Research professor of medicine Dr. Martha Shrubsole, and colleagues at Vanderbilt University Medical Center have published the first study to evaluate intakes of meat, cooking methods and meat mutagens and risk of developing sessile serrated polyps (SSPs, also called sessile serrated lesions). Dr. Shrubsole previously reported that consuming high levels of red meat increased the risk of developing all types of polyps, but that the likelihood of developing SSPs was two times greater than the risk of developing adenomas and hyperplastic polyps (HP).
Conventional colorectal adenomas are the precursor lesions for most colorectal cancers. SSPs, however, represent an alternative pathway to carcinogenesis that may account for up to 35 percent of colorectal cancers. Because a diagnostic consensus for SSPs was not reached until 2010, few epidemiologic studies have evaluated risk factors.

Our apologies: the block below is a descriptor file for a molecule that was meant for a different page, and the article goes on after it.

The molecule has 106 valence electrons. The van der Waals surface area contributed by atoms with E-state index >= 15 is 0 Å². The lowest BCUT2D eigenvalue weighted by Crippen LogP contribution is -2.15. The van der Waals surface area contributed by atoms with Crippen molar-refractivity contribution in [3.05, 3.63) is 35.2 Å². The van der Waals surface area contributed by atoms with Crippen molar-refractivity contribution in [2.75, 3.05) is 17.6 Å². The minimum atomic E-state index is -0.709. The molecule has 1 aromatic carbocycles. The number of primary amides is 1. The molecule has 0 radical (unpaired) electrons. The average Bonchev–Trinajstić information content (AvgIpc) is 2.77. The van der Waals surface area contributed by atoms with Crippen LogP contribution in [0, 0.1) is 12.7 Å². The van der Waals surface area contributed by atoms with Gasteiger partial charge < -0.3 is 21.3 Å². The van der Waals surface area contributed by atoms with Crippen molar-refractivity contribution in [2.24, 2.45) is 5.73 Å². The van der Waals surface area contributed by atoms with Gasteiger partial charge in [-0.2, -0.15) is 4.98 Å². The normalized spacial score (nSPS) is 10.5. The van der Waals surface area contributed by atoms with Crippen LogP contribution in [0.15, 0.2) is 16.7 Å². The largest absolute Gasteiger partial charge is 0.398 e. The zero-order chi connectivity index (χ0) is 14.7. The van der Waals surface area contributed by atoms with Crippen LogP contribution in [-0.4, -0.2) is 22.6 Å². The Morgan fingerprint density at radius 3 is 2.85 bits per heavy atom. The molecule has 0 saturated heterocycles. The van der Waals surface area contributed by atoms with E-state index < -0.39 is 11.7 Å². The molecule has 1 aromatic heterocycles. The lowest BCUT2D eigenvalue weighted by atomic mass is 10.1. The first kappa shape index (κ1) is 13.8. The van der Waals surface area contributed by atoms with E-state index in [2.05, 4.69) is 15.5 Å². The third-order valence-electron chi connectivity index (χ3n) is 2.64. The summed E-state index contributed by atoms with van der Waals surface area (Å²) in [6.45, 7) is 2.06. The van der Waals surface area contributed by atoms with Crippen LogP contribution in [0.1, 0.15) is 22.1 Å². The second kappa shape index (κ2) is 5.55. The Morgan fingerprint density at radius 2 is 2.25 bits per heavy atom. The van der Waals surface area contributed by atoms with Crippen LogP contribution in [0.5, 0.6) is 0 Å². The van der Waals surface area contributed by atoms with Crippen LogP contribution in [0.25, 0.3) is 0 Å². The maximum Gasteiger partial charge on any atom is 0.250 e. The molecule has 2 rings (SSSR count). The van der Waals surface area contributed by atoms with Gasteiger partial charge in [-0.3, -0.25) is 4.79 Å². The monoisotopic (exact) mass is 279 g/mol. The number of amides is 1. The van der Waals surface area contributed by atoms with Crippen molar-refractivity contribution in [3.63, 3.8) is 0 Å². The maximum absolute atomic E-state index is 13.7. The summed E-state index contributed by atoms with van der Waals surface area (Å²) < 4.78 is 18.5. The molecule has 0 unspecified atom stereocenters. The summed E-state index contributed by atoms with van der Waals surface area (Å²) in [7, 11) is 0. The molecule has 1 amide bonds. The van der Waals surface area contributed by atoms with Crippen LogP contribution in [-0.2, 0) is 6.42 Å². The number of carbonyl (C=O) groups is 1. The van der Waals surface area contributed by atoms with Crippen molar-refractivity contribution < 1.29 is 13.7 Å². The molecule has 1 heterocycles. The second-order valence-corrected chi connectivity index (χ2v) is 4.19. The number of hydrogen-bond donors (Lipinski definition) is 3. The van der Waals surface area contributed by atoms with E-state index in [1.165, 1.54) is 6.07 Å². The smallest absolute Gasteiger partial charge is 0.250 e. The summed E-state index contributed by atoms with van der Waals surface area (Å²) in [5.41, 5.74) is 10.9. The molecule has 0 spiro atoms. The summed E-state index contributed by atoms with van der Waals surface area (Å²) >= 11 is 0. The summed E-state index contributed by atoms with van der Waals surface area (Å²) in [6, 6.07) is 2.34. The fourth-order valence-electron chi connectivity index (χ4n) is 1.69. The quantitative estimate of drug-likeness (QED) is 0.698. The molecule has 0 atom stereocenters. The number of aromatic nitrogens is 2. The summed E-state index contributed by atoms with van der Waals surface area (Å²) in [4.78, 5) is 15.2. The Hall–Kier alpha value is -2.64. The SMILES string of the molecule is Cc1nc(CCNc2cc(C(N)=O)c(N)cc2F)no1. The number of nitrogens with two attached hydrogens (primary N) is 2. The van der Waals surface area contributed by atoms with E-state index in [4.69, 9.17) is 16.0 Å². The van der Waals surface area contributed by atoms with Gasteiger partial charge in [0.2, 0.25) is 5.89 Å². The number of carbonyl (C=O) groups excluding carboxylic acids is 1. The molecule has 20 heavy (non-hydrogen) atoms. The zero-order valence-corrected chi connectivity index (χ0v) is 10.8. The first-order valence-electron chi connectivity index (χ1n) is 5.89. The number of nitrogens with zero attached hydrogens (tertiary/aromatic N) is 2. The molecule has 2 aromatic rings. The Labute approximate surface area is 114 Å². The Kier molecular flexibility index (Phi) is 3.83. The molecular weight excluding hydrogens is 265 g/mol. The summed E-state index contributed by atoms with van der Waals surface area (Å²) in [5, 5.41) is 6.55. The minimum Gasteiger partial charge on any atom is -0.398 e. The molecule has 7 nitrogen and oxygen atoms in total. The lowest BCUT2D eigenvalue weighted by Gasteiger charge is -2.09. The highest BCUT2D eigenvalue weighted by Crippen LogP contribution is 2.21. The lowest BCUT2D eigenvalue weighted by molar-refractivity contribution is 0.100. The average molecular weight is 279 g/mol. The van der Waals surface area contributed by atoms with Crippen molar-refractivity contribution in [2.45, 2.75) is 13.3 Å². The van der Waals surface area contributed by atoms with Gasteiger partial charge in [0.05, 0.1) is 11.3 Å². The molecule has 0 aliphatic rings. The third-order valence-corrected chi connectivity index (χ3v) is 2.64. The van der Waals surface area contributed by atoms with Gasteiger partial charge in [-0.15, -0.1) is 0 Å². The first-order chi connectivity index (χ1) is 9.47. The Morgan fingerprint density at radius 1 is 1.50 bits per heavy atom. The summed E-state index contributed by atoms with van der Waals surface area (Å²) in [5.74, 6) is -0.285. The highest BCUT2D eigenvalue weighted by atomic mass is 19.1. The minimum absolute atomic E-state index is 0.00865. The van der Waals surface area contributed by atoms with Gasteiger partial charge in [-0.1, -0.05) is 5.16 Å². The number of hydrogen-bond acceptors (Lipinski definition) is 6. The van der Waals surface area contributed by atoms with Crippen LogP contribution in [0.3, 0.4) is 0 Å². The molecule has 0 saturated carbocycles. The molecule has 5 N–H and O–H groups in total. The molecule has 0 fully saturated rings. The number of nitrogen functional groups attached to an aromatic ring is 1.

Red and processed meat, classified by the World Health Organization as carcinogens, are risk factors for colorectal neoplasia. However, the mechanism is unclear. One possible explanation is the mutagenic activity of these foods during cooking through heterocyclic amine (HCA) intake.
Dr. Shrubsole said larger studies are needed to confirm that high intakes of red and processed meats are strongly associated with SSP risk, and that part of the association may be due to HCA intake. Future studies could also evaluate other mechanisms and the potential for primary prevention.
The authors concluded, “Meat intake and well-done meat intake are factors that can be modified in the diet; therefore, particularly for SSPs as well as other polyp types, strategies such as reducing red and processed-meat intakes may be important for preventing [colorectal cancer].”Friday Letter Submission, Publish on April 03